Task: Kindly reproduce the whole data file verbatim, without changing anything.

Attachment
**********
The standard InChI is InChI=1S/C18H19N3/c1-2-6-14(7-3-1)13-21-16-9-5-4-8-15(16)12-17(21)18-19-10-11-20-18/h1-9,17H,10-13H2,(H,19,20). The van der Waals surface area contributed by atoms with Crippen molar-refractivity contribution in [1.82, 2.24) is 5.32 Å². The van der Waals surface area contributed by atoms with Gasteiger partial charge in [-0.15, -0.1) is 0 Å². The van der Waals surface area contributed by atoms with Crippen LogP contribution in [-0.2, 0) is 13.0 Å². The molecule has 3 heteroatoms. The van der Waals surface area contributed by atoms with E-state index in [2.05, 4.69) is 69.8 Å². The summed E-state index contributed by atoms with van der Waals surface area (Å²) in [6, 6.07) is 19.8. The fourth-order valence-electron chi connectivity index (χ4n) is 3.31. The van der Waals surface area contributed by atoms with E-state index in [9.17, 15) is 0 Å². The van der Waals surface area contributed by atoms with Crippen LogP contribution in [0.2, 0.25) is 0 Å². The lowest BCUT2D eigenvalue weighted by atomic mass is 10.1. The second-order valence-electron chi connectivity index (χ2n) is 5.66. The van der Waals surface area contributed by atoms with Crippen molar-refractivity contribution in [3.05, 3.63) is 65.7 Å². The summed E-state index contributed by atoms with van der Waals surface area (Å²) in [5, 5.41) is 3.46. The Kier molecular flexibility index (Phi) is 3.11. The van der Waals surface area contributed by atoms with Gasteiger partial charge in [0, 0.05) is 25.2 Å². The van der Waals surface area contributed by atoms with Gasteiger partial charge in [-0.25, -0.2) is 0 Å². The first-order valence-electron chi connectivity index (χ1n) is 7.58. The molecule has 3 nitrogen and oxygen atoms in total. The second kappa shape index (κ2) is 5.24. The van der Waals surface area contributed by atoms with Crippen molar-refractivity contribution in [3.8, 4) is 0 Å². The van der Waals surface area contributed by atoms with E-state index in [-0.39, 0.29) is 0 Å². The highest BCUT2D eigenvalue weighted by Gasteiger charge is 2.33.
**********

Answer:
The standard InChI is InChI=1S/C18H19N3/c1-2-6-14(7-3-1)13-21-16-9-5-4-8-15(16)12-17(21)18-19-10-11-20-18/h1-9,17H,10-13H2,(H,19,20). The van der Waals surface area contributed by atoms with Crippen molar-refractivity contribution in [1.82, 2.24) is 5.32 Å². The van der Waals surface area contributed by atoms with Gasteiger partial charge in [-0.15, -0.1) is 0 Å². The van der Waals surface area contributed by atoms with Crippen LogP contribution in [-0.2, 0) is 13.0 Å². The molecule has 3 heteroatoms. The van der Waals surface area contributed by atoms with E-state index in [2.05, 4.69) is 69.8 Å². The summed E-state index contributed by atoms with van der Waals surface area (Å²) in [6, 6.07) is 19.8. The fourth-order valence-electron chi connectivity index (χ4n) is 3.31. The van der Waals surface area contributed by atoms with E-state index in [9.17, 15) is 0 Å². The van der Waals surface area contributed by atoms with Crippen LogP contribution in [0.2, 0.25) is 0 Å². The lowest BCUT2D eigenvalue weighted by atomic mass is 10.1. The second-order valence-electron chi connectivity index (χ2n) is 5.66. The van der Waals surface area contributed by atoms with Crippen molar-refractivity contribution in [3.05, 3.63) is 65.7 Å². The summed E-state index contributed by atoms with van der Waals surface area (Å²) in [5, 5.41) is 3.46. The Kier molecular flexibility index (Phi) is 3.11. The van der Waals surface area contributed by atoms with Gasteiger partial charge in [0, 0.05) is 25.2 Å². The van der Waals surface area contributed by atoms with Gasteiger partial charge in [-0.25, -0.2) is 0 Å². The first-order valence-electron chi connectivity index (χ1n) is 7.58. The molecule has 3 nitrogen and oxygen atoms in total. The second kappa shape index (κ2) is 5.24. The van der Waals surface area contributed by atoms with Crippen molar-refractivity contribution in [3.8, 4) is 0 Å². The van der Waals surface area contributed by atoms with E-state index in [-0.39, 0.29) is 0 Å². The highest BCUT2D eigenvalue weighted by Gasteiger charge is 2.33.